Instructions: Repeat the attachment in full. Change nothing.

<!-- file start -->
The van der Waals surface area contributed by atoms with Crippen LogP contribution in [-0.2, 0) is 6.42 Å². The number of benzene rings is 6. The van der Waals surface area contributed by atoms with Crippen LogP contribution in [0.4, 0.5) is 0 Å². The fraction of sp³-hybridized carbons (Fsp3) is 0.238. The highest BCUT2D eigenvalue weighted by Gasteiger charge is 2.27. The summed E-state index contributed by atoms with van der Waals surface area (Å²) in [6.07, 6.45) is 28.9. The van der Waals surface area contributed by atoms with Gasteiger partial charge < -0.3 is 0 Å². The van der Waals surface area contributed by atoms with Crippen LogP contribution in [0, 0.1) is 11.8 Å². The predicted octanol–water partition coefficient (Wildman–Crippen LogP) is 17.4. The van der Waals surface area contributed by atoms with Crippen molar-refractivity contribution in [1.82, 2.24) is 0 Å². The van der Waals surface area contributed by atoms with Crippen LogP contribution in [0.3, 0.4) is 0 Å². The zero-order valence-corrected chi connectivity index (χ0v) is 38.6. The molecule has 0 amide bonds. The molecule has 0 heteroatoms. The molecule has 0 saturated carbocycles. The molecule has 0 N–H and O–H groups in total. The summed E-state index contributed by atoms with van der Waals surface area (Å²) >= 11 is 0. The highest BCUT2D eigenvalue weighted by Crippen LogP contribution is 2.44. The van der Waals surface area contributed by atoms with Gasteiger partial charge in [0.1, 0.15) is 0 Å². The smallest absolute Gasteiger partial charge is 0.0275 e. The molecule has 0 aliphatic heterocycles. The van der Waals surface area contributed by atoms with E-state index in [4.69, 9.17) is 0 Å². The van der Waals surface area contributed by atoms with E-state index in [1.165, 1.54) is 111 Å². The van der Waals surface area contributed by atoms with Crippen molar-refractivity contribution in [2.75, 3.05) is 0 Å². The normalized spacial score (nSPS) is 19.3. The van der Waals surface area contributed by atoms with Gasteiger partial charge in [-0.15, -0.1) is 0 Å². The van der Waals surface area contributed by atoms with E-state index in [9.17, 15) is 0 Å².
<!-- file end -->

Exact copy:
The van der Waals surface area contributed by atoms with Crippen LogP contribution in [-0.2, 0) is 6.42 Å². The number of benzene rings is 6. The van der Waals surface area contributed by atoms with Crippen LogP contribution in [0.4, 0.5) is 0 Å². The fraction of sp³-hybridized carbons (Fsp3) is 0.238. The highest BCUT2D eigenvalue weighted by Gasteiger charge is 2.27. The summed E-state index contributed by atoms with van der Waals surface area (Å²) in [6.07, 6.45) is 28.9. The van der Waals surface area contributed by atoms with Gasteiger partial charge < -0.3 is 0 Å². The van der Waals surface area contributed by atoms with Crippen LogP contribution in [0, 0.1) is 11.8 Å². The predicted octanol–water partition coefficient (Wildman–Crippen LogP) is 17.4. The van der Waals surface area contributed by atoms with Crippen molar-refractivity contribution in [1.82, 2.24) is 0 Å². The van der Waals surface area contributed by atoms with Crippen LogP contribution in [0.3, 0.4) is 0 Å². The zero-order valence-corrected chi connectivity index (χ0v) is 38.6. The molecule has 0 amide bonds. The molecule has 0 heteroatoms. The molecule has 0 saturated carbocycles. The molecule has 0 N–H and O–H groups in total. The summed E-state index contributed by atoms with van der Waals surface area (Å²) >= 11 is 0. The highest BCUT2D eigenvalue weighted by Crippen LogP contribution is 2.44. The van der Waals surface area contributed by atoms with Gasteiger partial charge in [0.1, 0.15) is 0 Å². The smallest absolute Gasteiger partial charge is 0.0275 e. The molecule has 0 aliphatic heterocycles. The van der Waals surface area contributed by atoms with E-state index in [4.69, 9.17) is 0 Å². The van der Waals surface area contributed by atoms with E-state index in [1.165, 1.54) is 111 Å². The van der Waals surface area contributed by atoms with Crippen molar-refractivity contribution in [2.75, 3.05) is 0 Å². The normalized spacial score (nSPS) is 19.3. The van der Waals surface area contributed by atoms with Gasteiger partial charge in [-0.15, -0.1) is 0 Å². The van der Waals surface area contributed by atoms with E-state index in [9.17, 15) is 0 Å².